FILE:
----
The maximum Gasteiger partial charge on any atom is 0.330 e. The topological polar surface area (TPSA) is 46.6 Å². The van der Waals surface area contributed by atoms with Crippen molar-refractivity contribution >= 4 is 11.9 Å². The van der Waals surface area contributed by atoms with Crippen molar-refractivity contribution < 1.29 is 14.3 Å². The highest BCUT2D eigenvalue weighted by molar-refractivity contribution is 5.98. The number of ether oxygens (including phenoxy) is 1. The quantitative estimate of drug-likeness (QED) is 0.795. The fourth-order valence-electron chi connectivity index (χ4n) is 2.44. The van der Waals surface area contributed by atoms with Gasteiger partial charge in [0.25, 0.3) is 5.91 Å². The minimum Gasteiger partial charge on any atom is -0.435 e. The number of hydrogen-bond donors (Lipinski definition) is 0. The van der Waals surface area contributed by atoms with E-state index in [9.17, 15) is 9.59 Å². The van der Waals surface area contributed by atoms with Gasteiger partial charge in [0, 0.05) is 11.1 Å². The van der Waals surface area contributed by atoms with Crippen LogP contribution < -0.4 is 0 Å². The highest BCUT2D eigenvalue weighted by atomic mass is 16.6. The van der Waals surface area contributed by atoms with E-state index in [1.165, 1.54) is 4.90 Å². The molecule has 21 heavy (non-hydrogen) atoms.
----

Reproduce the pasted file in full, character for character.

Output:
The maximum Gasteiger partial charge on any atom is 0.330 e. The topological polar surface area (TPSA) is 46.6 Å². The van der Waals surface area contributed by atoms with Crippen molar-refractivity contribution >= 4 is 11.9 Å². The van der Waals surface area contributed by atoms with Crippen molar-refractivity contribution < 1.29 is 14.3 Å². The highest BCUT2D eigenvalue weighted by molar-refractivity contribution is 5.98. The number of ether oxygens (including phenoxy) is 1. The quantitative estimate of drug-likeness (QED) is 0.795. The fourth-order valence-electron chi connectivity index (χ4n) is 2.44. The van der Waals surface area contributed by atoms with Gasteiger partial charge in [0.25, 0.3) is 5.91 Å². The minimum Gasteiger partial charge on any atom is -0.435 e. The number of hydrogen-bond donors (Lipinski definition) is 0. The van der Waals surface area contributed by atoms with E-state index in [9.17, 15) is 9.59 Å². The van der Waals surface area contributed by atoms with Gasteiger partial charge in [0, 0.05) is 11.1 Å². The van der Waals surface area contributed by atoms with Crippen LogP contribution < -0.4 is 0 Å². The highest BCUT2D eigenvalue weighted by atomic mass is 16.6. The van der Waals surface area contributed by atoms with E-state index in [1.165, 1.54) is 4.90 Å². The molecule has 21 heavy (non-hydrogen) atoms.